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Speech by H.E. Vincent Guerend, the EU Ambassador to Indonesia, at the National Seminar on Consolidating Stakeholders for the Implementation and Achievement of the SDGs in Indonesia
Jakarta, 20 September 2018
Yang Terhormat Bapak Bambang Brodjonegoro, Menteri BAPPENAS,
Yang Terhormat Bapak Moeldoko, Kepala Staf Kepresidenan,
Yang Terhormat Para Kepala Daerah atau yang mewakili,
Country Director Oxfam GB, Ibu Maria Lauranti,
Direktur Eksekutif INFID, Bapak Sugeng Bahagijo,
Bapak, Ibu dan hadirin yang saya hormati,
It is a great pleasure for me to be here with you at the opening of this National Seminar on “Consolidating Stakeholders for the Implementation and Achievement of the SDGs in Indonesia”.
Since its inception in 2012, Indonesia has been a strong shaper of the SDGs Agenda.
The European Union is proud of the partnership developed with Indonesia and many countries towards bringing SDGs to life.
The European Union and EU Member States remain fully committed to implement the SDGs Agenda at home and welcome all opportunities to supporting our partners’ efforts abroad.
The SDGs Agenda is universal. It is not optional. That's why the European Union does its best to mainstream and embed the Sustainable Development Goals in all its internal and external policies.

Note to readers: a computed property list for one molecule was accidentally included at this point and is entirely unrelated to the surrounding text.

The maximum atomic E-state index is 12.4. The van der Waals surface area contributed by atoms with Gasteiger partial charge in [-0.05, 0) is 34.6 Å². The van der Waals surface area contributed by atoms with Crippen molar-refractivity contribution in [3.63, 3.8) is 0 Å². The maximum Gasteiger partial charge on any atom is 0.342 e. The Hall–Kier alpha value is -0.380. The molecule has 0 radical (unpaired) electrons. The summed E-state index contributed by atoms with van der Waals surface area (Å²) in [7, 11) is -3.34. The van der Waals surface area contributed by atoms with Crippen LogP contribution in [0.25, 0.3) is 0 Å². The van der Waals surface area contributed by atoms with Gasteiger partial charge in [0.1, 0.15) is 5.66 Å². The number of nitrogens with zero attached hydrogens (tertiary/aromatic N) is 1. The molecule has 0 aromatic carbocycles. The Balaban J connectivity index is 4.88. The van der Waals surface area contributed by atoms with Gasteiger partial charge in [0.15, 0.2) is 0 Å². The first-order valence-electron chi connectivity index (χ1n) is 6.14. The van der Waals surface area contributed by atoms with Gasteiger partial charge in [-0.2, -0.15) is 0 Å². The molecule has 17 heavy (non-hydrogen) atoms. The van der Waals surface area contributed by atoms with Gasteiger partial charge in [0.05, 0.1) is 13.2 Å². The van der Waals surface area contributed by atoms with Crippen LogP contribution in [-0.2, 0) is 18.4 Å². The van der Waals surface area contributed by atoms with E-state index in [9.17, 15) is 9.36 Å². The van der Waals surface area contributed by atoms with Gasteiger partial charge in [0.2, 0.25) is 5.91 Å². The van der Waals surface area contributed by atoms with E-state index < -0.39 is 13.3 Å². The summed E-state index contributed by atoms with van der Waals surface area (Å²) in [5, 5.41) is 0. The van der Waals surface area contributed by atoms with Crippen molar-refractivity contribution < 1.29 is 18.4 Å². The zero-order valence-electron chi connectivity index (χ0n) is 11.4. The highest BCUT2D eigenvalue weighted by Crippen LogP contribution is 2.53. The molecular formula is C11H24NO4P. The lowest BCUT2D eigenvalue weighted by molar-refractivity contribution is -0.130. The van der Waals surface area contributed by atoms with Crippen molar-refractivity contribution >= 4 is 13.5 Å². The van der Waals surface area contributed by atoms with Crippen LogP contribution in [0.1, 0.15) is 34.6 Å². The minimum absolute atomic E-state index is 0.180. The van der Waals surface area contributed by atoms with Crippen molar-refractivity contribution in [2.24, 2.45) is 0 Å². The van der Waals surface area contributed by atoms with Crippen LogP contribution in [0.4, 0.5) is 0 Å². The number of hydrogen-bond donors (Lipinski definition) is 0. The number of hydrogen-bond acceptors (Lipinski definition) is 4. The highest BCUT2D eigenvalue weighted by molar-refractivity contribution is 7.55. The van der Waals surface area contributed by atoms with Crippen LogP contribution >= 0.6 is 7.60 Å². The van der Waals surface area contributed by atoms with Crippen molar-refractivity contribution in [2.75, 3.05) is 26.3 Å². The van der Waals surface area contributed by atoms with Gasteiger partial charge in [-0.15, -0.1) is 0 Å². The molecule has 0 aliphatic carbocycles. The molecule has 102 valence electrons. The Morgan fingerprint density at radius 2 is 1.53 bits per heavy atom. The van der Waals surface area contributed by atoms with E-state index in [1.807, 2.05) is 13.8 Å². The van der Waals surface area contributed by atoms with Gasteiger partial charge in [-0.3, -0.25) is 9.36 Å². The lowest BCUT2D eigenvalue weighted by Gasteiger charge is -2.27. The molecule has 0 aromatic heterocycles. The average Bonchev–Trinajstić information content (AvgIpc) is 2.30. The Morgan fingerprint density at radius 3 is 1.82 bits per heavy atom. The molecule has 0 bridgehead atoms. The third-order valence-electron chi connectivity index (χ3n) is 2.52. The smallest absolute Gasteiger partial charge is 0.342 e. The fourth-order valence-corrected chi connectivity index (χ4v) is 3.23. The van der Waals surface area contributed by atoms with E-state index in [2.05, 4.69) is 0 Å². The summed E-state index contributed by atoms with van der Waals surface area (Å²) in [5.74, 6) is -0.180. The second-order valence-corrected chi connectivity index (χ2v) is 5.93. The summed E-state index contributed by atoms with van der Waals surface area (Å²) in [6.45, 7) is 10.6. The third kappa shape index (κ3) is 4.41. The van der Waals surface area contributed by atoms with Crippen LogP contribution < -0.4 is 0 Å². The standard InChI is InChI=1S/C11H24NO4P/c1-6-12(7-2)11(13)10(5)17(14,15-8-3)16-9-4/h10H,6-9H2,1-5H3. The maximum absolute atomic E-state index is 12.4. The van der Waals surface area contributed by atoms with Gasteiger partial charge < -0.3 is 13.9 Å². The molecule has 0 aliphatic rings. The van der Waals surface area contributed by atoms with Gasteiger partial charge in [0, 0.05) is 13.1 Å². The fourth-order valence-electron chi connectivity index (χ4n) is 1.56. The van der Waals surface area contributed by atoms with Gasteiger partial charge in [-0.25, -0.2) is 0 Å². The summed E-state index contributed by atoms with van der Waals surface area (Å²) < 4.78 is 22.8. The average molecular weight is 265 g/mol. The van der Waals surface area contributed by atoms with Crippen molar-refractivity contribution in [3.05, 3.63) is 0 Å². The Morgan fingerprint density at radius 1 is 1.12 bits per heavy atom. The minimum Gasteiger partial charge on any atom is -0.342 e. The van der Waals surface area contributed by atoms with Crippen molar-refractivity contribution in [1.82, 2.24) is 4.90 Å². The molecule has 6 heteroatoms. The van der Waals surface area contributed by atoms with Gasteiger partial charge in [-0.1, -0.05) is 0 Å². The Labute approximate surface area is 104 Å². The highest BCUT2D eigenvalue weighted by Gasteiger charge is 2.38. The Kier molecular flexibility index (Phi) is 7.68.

Under the SDGs, our joint efforts are targeted towards eradicating poverty, reducing vulnerabilities and addressing inequalities, this to ensure that "no one is left behind".
Why SDGs are so important to Indonesia?
SDGs are of utmost importance for Indonesia as they guide national and local governments' development priorities. Many lessons learnt from MDGs implementation have been taken into account in developing the SDGs.
Looking back on Indonesia’s past experience with the MDGs: disparities between provinces, nurturing synergies between national and provincial efforts, and specifically achieving MDG goal 5 (reducing maternal mortality rate) and goal 6 (combating HIV/AIDS, Malaria, Tuberculosis and other diseases) were identified as challenges.
Thus, after 2015, those MDGs that have not been fully achieved are re-introduced into the new SDGs framework.
The results of the latest study, funded by the European Union, on Indonesia’s preparedness in carrying out the Sustainable Development Goals (SDGs) suggest that in order to achieve the greatest impact, all financing streams must be optimized and coordinated towards more sustainable development.
Also, the study confirms that SDGs can only be achieved with meaningful participation by Local Governments and Civil Society Organisations (CSOs). This includes the need for an enabling environment that the national government still needs to strengthen.
Civil society should be encouraged and be more aware of its role and make use of its potential leverage.
I am glad that the EU-funded project "Strengthening Capacities of Civil Society to Enhance Governance of the Sustainable Development Goals (SDGs) in Indonesia" implemented by Oxfam GB in collaboration with INFID and KPI is able to support the work of the Government in this area.